After holiday lull, Assad resumes shelling of Aleppo

Rick Moran
The Eid-al-fitr which began Sunday and which marks the end of Ramadan is a cause for celebration among the world's Muslims. But activists in Syria report that the country is in no mood to celebrate after 18 months of relentless violence.

After a brief lull on Sunday, government forces resumed their shelling of rebel strongpoints in Aleppo and elsewhere.

AP:

The rights groups and activists said the latest assaults by tanks and warplanes caused two houses to collapse in Aleppo, Syria's largest city, killing at least 14 people. The buildings were in the Al-Sakhour and Qadi Askar neighborhoods, said activist Mohammed Saeed, reached by Skype inside the city.

Aleppo has been the scene of daily battles for several weeks now, with forces loyal to Assad trying to wrest control from the rebels without making much headway.

Saeed also said that fighting raged inside the city with rebel forces making advances in the districts of Al-Jadidah and Maadi Telal.

The reports from the activists and groups -- the British-based Syrian Observatory for Human Rights and the Local Coordination Committees -- could not be independently verified.

In the southern city of Daraa, birthplace of the uprising, intense fighting between government troops and rebels killed six people, including two children and two women, the activist groups said.

An activist in the Damascus area, El-Said Mohammed, said seven people were killed and at least 70 wounded when government forces shelled the suburb of Moadamiyeh with tanks and mortars. He said some 30 troops along with a tank defected to the rebels' side on Sunday, which may have been the reason for Monday's shelling.

Mohammed spoke by Skype from the greater Damascus area. His information could not be verified, but the Observatory said the shelling in Moadamiyeh killed at least 10 civilians and three rebels.

Syria seems to have settled in for a long, bloody conflict. The rebels don't have the firepower to directly challenge the military, while the military isn't making much headway dislodging the rebels from their positions. The rubble is piling up as are the bodies while the new UN envoy, Lakhdar Brahimi, wrings his hands over the lack of support from the Security Council.

As Syria descends deeper into sectarian war, there is no real sense of urgency by the rest of the world to stop it. We will probably regret this at some future date when those left in Syria seek to pick up the pieces and try to put the country back together.


The Eid-al-fitr which began Sunday and which marks the end of Ramadan is a cause for celebration among the world's Muslims. But activists in Syria report that the country is in no mood to celebrate after 18 months of relentless violence.

After a brief lull on Sunday, government forces resumed their shelling of rebel strongpoints in Aleppo and elsewhere.

AP:

The rights groups and activists said the latest assaults by tanks and warplanes caused two houses to collapse in Aleppo, Syria's largest city, killing at least 14 people. The buildings were in the Al-Sakhour and Qadi Askar neighborhoods, said activist Mohammed Saeed, reached by Skype inside the city.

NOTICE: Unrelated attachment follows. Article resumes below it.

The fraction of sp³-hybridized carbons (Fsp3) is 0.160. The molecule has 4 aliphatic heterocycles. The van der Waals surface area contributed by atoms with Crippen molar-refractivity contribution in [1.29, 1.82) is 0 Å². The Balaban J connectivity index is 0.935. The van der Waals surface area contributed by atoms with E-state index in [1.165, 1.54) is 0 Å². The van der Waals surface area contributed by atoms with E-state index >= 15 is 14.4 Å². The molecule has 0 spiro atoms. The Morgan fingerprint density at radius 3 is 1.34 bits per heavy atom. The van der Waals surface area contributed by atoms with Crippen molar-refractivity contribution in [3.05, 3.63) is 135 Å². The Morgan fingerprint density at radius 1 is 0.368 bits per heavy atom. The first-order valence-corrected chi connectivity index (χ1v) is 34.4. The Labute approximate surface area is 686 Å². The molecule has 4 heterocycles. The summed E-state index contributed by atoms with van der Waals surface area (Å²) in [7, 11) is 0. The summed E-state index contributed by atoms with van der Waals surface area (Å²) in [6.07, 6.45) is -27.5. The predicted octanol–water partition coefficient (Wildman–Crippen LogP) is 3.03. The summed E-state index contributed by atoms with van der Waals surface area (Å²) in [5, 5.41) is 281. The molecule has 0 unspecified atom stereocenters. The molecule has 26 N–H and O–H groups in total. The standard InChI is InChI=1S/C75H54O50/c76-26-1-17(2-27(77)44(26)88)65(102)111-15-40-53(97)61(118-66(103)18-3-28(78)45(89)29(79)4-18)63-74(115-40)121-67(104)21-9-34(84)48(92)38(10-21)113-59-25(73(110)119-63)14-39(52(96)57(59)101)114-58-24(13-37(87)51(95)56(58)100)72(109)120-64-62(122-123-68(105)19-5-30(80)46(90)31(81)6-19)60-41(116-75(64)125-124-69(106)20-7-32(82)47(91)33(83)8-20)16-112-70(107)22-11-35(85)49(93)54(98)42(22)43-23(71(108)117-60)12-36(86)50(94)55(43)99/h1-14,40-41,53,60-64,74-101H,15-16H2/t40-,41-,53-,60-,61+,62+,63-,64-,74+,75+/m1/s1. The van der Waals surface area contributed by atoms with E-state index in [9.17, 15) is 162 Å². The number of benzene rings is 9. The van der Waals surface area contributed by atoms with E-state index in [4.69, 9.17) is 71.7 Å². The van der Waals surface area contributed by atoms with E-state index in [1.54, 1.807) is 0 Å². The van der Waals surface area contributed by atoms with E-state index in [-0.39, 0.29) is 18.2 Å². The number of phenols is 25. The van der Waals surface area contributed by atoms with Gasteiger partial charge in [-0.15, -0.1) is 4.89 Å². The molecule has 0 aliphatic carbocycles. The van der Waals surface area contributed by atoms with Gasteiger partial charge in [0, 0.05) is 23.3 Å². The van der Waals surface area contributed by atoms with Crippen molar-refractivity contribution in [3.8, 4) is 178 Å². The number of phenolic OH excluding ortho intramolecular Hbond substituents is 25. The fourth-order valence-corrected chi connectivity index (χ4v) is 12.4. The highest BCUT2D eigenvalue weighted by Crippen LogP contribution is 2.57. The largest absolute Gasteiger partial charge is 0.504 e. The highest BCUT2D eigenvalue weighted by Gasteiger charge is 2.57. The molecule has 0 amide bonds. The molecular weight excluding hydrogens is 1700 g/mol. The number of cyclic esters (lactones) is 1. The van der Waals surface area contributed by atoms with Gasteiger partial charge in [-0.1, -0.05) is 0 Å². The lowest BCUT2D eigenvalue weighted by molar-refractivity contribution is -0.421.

Aleppo has been the scene of daily battles for several weeks now, with forces loyal to Assad trying to wrest control from the rebels without making much headway.

Saeed also said that fighting raged inside the city with rebel forces making advances in the districts of Al-Jadidah and Maadi Telal.

The reports from the activists and groups -- the British-based Syrian Observatory for Human Rights and the Local Coordination Committees -- could not be independently verified.

In the southern city of Daraa, birthplace of the uprising, intense fighting between government troops and rebels killed six people, including two children and two women, the activist groups said.

An activist in the Damascus area, El-Said Mohammed, said seven people were killed and at least 70 wounded when government forces shelled the suburb of Moadamiyeh with tanks and mortars. He said some 30 troops along with a tank defected to the rebels' side on Sunday, which may have been the reason for Monday's shelling.

Mohammed spoke by Skype from the greater Damascus area. His information could not be verified, but the Observatory said the shelling in Moadamiyeh killed at least 10 civilians and three rebels.

Syria seems to have settled in for a long, bloody conflict. The rebels don't have the firepower to directly challenge the military, while the military isn't making much headway dislodging the rebels from their positions. The rubble is piling up as are the bodies while the new UN envoy, Lakhdar Brahimi, wrings his hands over the lack of support from the Security Council.

As Syria descends deeper into sectarian war, there is no real sense of urgency by the rest of the world to stop it. We will probably regret this at some future date when those left in Syria seek to pick up the pieces and try to put the country back together.